News » Whistler


Mountain Legacy Project tracks human, climate and natural impacts on mountain environments over past 130 years



When Morrison P. Bridgland captured images of the hazy crags and oblique folds of the Canadian Rockies in the early 20 th Century, little did he know his photos - taken to create the first topographical maps of the region - would take on a life of their own. Photos snapped by Bridgland - a Dominion Land Surveyor - and other surveyors of the time were eventually packed in boxes and forgotten until an intrepid professor of environmental studies with a background in anthropology, philosophy and resource development stumbled across them in Jasper in 1996.

At the time Dr. Eric Higgs was working at the University of Alberta, and has since taken over as a professor and department director for the School of Environmental Studies at the University of Victoria.

Catalyzed by a profound interest in resource restoration and recognizing the photos' latent power as a comparative tool, Dr. Higgs created the Mountain Legacy Project. The purpose was - and still is - to utilize archival research, repeat photography, and scientific, historical, and cultural analyses of repeated historical survey photographs to assess landscape change in the Canadian Rocky Mountains over the last century.

"When we first looked at them we realized they were part of a systematic survey, but we had no idea what. Then we were able, using the index at the front of the books, to find a couple locations," said Dr. Higgs. "We went back with the idea of seeing whether much had changed and we were shocked at how much it had."

By taking new photos of the areas found in the archived pictures, Dr. Higgs and his team of UVic undergraduates, along with a consortium of researchers and land managers, have been able to identify a range of human-made changes in the landscapes of B.C. and Alberta. Twinning the photos is a painstaking process, one that often resembles a scavenger hunt without all the clues. Working with minimal data - whatever is included on the photo or in the box it came in - the group has to identify the region, the general vicinity and then the exact location the original photo was taken from.

"The aim there is if you have this historic photograph and you have a modern photograph from the same location, you can track all sorts of really interesting changes," said Stuart Higgs (of no relation to Dr. Higgs), a fourth-year undergraduate student at UVic who has been involved in the project for four years. "You can see changes in the ecology and forest dynamics, you can see tree lines moving, meadow shapes changing, you can see river courses changing, glaciers retreating and often decreasing in volume, you can also see things like massive rockslides and landslides and a lot of really interesting cultural things as well."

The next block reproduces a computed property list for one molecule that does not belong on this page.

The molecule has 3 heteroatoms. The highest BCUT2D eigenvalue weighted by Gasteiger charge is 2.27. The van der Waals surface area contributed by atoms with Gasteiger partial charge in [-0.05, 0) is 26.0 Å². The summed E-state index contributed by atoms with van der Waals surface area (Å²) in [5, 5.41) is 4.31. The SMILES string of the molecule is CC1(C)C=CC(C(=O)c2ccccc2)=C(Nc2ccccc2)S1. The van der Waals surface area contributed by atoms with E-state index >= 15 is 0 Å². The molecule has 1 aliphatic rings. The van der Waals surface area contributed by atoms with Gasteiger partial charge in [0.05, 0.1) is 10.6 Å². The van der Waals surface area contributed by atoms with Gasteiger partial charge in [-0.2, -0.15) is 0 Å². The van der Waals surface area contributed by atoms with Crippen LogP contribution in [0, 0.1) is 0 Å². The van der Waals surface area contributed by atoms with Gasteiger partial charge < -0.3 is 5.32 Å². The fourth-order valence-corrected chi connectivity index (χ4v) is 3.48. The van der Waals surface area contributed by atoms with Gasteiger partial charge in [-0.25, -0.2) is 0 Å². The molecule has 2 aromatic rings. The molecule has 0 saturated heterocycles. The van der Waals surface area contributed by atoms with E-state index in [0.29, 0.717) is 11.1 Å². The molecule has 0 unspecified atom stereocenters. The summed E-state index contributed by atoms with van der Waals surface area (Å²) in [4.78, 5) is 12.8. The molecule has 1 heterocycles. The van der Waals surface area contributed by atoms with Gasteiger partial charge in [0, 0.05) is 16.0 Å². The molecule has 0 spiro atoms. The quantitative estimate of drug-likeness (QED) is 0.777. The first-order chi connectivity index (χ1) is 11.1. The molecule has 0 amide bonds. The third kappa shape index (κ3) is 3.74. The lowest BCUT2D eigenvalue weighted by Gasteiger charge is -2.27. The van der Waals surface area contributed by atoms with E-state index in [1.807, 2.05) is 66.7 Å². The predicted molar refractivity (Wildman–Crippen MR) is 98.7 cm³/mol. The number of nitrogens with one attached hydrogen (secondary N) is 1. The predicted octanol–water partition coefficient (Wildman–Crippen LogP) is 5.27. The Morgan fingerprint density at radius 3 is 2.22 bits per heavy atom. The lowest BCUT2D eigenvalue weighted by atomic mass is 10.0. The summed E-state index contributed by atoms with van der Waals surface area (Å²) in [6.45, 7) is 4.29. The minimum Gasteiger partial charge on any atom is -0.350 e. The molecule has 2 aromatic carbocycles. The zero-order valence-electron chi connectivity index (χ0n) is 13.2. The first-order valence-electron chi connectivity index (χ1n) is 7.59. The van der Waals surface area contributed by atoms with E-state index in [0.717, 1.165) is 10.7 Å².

The original images were taken at a pivotal point in Canadian history, a time when there was a significant shift into the western-dominated land management paradigm that exists today. The railroad was built through the mountains of Alberta and B.C. in 1885, at the same time the mountain parks were being established. For students of environmental studies, the data they are able to tease from the before and after is priceless.

"The more interesting things are especially in light of climate change and human driven changes in landscape and vegetation, so being able to see what the composition and community structure of vegetation was 100 years ago, really before we started meddling with things too much, and then to be able to see it today offers interesting insight into how things have shifted and changed," continued the younger Higgs.

Of 140,000 archived photos sitting in provincial and federal archives, the Mountain Legacy Project has paired 4,000. The scope of the project is enormous, and occasionally overwhelming, but the educational benefits stemming from a direct comparison between then and now far outweigh any logistical burden.

"The photographs have enormous rhetorical power, people look at them and immediately relate, they immediately make their own inferences about what they see so they're hugely powerful for education, so you can imagine I sprinkle them liberally throughout my lectures," continued Dr. Higgs. "I don't think the original surveyors had any sense that we'd be interested in the kinds of questions that we're interested in now about climate shifts, human impact on the landscapes, so I can only surmise that in the next 30 to 50 years we'll be uncovering new kinds of questions and new issues will arise."

The project has been jointly funded through the universities of Victoria and Alberta, the Social Sciences and Humanities Research Council, Parks Canada, Library and Archives Canada, the Alberta Ministry of Sustainable Resources Development and the BC Ministry of Forests. To see photos from the Mountain Legacy Project go to . To follow the project's blog, maintained by Higgs and his students, go to



Add a comment